Well, here’s the second installment of our attempt to be confused for a real GM. In this piece we’ll focus on assembling the best pitching staff from Blue Jays history.
Roger Clemens (1997)
“Rocket” is one of the two greatest pitchers in Blue Jays history. Clemens’ 1997 and 1998 seasons were fantastic, but 1997 was in a class by itself. That year Clemens (11.1) was outstanding, putting to rest any fears that the Jays paid for a former great who was past his prime. It also infused the fanbase with hope. If only they could have surrounded him with a playoff-calibre team.
Roy Halladay (2003)
‘Doc’ is the other greatest pitcher in Blue Jays history. Whereas Clemens’ greatness was short-lived, Roy Halladay (8.0) was a product of Toronto’s farm who proved his greatness year after year. Doc’s first Cy Young campaign was a gem and earns him the honour as the #2 starter behind Roger Clemens.
David Wells (2000)
Wells is the reason that you give lefties chance after chance to reach their potential. A long-time Jay who moved around after the title years, Wells (6.8) came back to Toronto in the deal that sent Clemens to the Yankees. In his second stint with Toronto he was better than solid, paving the way to one of the worst trades in Jays’ history.
Pat Hentgen (1996)
It wasn’t his “stuff” that overpowered hitters, it was his tenacity. Pat Hentgen (6.4) pitched his way to the first Cy Young award in Jays’ history on the strength of decent stats (league-leading CG and SO), 265+ IP, and fairly weak competition. That’s not to say Hentgen was undeserving, or that his CYA is tarnished in any way. But he’s no higher than a fourth starter on this team, and a strong case could be made for him to be the #5 or #6, regardless of his hardware.
Jimmy Key (1987)
Rounding out the rotation is Toronto’s best homegrown lefty. His ’87 campaign was one of the first times that I believed the wrong player was chosen for an award. I was wrong, but it’s a testimony to how well Jimmy Key (6.1) pitched that year. The only reason Key didn’t win a Cy Young that year is that Roger Clemens was awesome.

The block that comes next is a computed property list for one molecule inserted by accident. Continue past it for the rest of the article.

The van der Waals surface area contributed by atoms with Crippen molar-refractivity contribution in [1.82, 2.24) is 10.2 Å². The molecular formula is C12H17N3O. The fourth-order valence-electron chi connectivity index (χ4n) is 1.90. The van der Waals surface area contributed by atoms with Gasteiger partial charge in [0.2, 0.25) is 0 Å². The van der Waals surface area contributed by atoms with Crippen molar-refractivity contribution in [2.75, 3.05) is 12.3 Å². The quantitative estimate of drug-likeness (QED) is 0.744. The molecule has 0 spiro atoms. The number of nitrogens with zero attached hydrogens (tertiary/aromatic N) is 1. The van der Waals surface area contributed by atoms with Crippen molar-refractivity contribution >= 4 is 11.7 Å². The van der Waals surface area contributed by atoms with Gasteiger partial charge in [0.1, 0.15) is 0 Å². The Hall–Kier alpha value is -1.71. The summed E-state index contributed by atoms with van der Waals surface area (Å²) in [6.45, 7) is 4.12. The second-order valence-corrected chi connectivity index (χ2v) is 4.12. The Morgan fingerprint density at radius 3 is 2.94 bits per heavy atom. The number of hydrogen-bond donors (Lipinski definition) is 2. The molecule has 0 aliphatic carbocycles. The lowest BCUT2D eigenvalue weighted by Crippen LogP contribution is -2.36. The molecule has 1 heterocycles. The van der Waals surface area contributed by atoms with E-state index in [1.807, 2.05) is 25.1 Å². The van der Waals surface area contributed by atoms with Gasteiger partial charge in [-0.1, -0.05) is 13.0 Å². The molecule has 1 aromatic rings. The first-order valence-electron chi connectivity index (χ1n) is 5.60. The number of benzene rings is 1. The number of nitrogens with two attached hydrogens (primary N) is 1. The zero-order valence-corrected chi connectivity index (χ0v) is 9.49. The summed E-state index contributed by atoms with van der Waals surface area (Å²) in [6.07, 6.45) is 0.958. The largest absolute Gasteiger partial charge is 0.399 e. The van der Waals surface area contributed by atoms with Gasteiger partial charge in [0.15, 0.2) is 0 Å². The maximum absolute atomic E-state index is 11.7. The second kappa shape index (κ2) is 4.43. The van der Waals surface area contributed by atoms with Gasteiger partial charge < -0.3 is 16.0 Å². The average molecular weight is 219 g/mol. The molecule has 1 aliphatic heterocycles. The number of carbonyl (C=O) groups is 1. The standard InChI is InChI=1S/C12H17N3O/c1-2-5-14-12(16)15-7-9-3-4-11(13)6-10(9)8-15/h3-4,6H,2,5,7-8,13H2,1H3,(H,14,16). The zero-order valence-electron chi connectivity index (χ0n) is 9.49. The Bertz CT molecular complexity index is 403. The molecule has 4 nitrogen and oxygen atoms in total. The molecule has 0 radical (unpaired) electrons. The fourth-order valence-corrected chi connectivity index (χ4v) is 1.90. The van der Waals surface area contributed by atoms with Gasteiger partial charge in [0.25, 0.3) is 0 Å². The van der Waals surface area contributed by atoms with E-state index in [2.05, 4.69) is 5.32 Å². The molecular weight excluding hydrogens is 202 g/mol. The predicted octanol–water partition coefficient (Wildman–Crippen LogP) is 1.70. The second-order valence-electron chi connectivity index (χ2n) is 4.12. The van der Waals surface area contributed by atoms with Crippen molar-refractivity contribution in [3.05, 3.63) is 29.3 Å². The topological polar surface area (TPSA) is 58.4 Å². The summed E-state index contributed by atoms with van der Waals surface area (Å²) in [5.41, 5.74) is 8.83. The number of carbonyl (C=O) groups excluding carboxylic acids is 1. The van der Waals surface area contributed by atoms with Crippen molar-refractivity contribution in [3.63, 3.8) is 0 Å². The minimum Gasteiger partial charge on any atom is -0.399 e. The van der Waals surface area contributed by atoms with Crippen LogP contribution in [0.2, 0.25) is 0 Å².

Dave Stieb (1984)
Dave Stieb as the #6 guy? Sure. I chose Key for the #5 spot because he’s a lefty, but Stieb (6.1) was equally valuable as the Jays were poised to become a playoff team. He used his slider the way Mariano Rivera uses his cutter and was super competitive. But ’84 was the year of the Reliever, as Guillermo (Willie) Hernandez and Dan Quisenberry finished 1-2 in Cy Young voting. Interestingly, Stieb had the highest bWAR (aka rWAR) among pitchers receiving votes that year. So, how would you like to have the fiery Stieb for depth?
Tom Henke (1989)
There’s no question that’The Terminator’ is the greatest closer in Jays’ history. He was a very good strikeout pitcher with a good fastball and a close-up-the-shop-and-turn-off-the-lights forkball. He didn’t get beat by the walk or home run very often and, well, he was just pretty reliable. Just before the Jays began their four years of glory, Tom Henke (3.7) put together his best season as a Blue Jay, with excellent K/9 (11.7) and ERA (1.92) numbers.
Duane Ward (1991)
It’s virtually impossible for me to think of Henke without also thinking of Ward. Much to my surprise, Duane Ward (4.1) had the second best season by a reliever in Blue Jays’ history. Ward retains his position as Henke’s set-up man on the all-time team by virtue of his outstanding season in ’91 when he was—you guessed it—Henke’s set-up man. However, when Henke was injured that season, guess who stepped up and became a dominant closer. Hmm, two top-shelf closers. Tough problem to have.